They request immediate relief from the court prohibiting the TABC from enforcing closures, arguing, “a) those orders are irrational and unconstitutional, and b) based on alleged emergencies when the TABC could, should and is obligated to follow a notice and hearing process according to Texas law.”
In a past lawsuit ruled on by the Fifth Circuit Court of Appeals, the court decided the power to issue orders and the enforcement responsibility are separate from one another — meaning that the plaintiffs lacked standing on which to sue Abbott.
This brief addresses this assertion, saying, “Plaintiffs expect Defendant Abbott to assert that his proclamations and orders are not the same as enforcing non-laws and thus he should be permitted to dodge responsibility for the wanton economic destruction he is causing.”
“Plaintiffs acknowledge the Fifth Circuit’s ruling and recognize that Abbott did not physically appear at Plaintiffs’ businesses on a white steed and armed with a Colt .45 to ensure compliance with his executive orders,” the brief says, further emphasizing this to be an intra-state jurisdiction and not a federal one — and thus that this lawsuit should pass muster where the other one faltered.
The brief also accuses the TABC of enforcing rules not passed by the Texas Legislature — an accurate assertion but one that must be pointed out in the context of whether the governor has that authority under the Texas Disaster Act of 1975.
Abbott has asserted that the legislature vested this authority in him by the passage of that law. Opponents allege that his actions have gone much further than the statute allows.
The document further adds, “His emergency declarations have created a situation where he need not bother with a state legislature or this Court – he is all three branches of government, based on a declared emergency regarding a virus which appeared six months ago and which is too deadly to allow a neighborhood bar to operate, but is not so deadly that a Humperdinks, Applebee’s, or Chili’s cannot operate almost normally.”
Lately, Texas’ coronavirus data has been improving after a peak in July.
Hospitalizations are down, and so are daily new cases and the positivity rate, which spiked a couple of weeks ago due to a system error.
“Without GA-28,” the governor’s June order, reads the brief, “the TABC would not be enforcing vague, ad hoc rules and would not be suspending licenses, especially given the rigorous adherence to safety shown by Plaintiffs.”
The suit also accuses Abbott of violating the equal protection clause of the Texas Constitution (Article 1, Sec. 3).
The governor has defended his decision to close bars specifically, citing that inserting alcohol into the equation leads to a breach in safe decision-making with social distancing. Alcohol can still be purchased at restaurants open for dine-in service.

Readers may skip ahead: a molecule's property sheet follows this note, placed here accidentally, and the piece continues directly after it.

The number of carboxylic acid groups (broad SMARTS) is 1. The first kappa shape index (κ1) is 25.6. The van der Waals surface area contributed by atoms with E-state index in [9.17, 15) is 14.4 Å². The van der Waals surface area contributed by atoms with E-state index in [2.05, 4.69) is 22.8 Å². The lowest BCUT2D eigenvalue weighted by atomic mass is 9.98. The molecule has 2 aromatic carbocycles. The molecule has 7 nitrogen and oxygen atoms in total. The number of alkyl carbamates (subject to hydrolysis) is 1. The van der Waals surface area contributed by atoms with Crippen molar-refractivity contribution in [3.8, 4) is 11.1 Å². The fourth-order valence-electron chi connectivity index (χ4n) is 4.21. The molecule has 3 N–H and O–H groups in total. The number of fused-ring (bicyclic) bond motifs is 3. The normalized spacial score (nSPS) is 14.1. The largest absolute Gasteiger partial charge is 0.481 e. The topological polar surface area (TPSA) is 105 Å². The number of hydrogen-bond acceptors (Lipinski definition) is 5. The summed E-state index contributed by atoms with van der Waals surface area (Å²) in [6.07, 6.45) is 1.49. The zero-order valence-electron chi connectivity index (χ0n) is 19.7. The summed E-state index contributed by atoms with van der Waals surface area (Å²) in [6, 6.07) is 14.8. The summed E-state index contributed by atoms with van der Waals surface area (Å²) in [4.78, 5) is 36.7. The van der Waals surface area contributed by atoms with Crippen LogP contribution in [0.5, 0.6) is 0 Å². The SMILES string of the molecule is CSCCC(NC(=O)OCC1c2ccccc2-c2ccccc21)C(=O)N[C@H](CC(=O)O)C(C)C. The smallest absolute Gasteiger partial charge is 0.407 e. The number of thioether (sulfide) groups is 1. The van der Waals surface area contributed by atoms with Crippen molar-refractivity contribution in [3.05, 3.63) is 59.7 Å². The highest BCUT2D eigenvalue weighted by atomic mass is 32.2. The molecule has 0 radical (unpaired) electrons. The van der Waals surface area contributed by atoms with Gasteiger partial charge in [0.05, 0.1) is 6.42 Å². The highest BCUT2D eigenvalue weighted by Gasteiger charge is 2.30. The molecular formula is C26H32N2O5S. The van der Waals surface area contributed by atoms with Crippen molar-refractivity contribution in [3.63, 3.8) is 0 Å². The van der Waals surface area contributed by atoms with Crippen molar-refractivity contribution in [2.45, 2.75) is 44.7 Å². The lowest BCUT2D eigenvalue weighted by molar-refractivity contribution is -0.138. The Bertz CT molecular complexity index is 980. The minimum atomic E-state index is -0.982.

And bars, like all other businesses, were eager to outline social distancing protocols to preserve their ability to remain open. Abbott, however, maintains that the nature of bars inhibits the ability to safely socially distance.
The legislature has not been convened for a special session, something only the governor has the authority to do. The Texas Supreme Court (SCOTX), in their injunctive ruling on the case involving Dallas salon owner Shelley Luther, explicitly stated that such broad executive powers should be reaffirmed in some way other than by the governor’s pen.
“Any government that has made the grave decision to suspend the liberties of free people during a health emergency should welcome the opportunity to demonstrate — both to its citizens and to the courts — that its chosen measures are absolutely necessary to combat a threat of overwhelming severity,” the SCOTX order read.
In late June, the TABC began clamping down on Texas bars for violation of social distancing protocols — suspending the permits for 17 bars the first weekend after the new order.
Ever since, the state has been ironing out problems with the 51-percent classification, its metaphorical line in the sand. Establishments have been locked into their pre-coronavirus revenue category, regardless of how their business model was adjusted after the initial closure order in March and April.
Oddly enough, the 51-percent classification is, in code, related to whether an establishment must post a “firearms prohibited” sign, not to explicitly distinguish a restaurant from a bar in the eyes of the state as it pertains to their respective business models.
Alcohol manufacturers like breweries, distilleries, and wineries have been closer to opening in a more normalized capacity, but bars have remained much more strictly regulated.
Bar owners across the state are becoming more desperate by the day as their coffers dry up and revenue continues to dissipate, feeling unfairly targeted by the state’s presiding elected official at a time when the line between “essential” and “non-essential” is increasingly blurred.
Read the full brief below.
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Brad Johnson is a senior reporter for The Texan and an Ohio native who graduated from the University of Cincinnati in 2017. He is an avid sports fan who most enjoys watching his favorite teams continue their title drought throughout his cognizant lifetime. In his free time, you may find Brad quoting Monty Python productions and trying to calculate the airspeed velocity of an unladen swallow.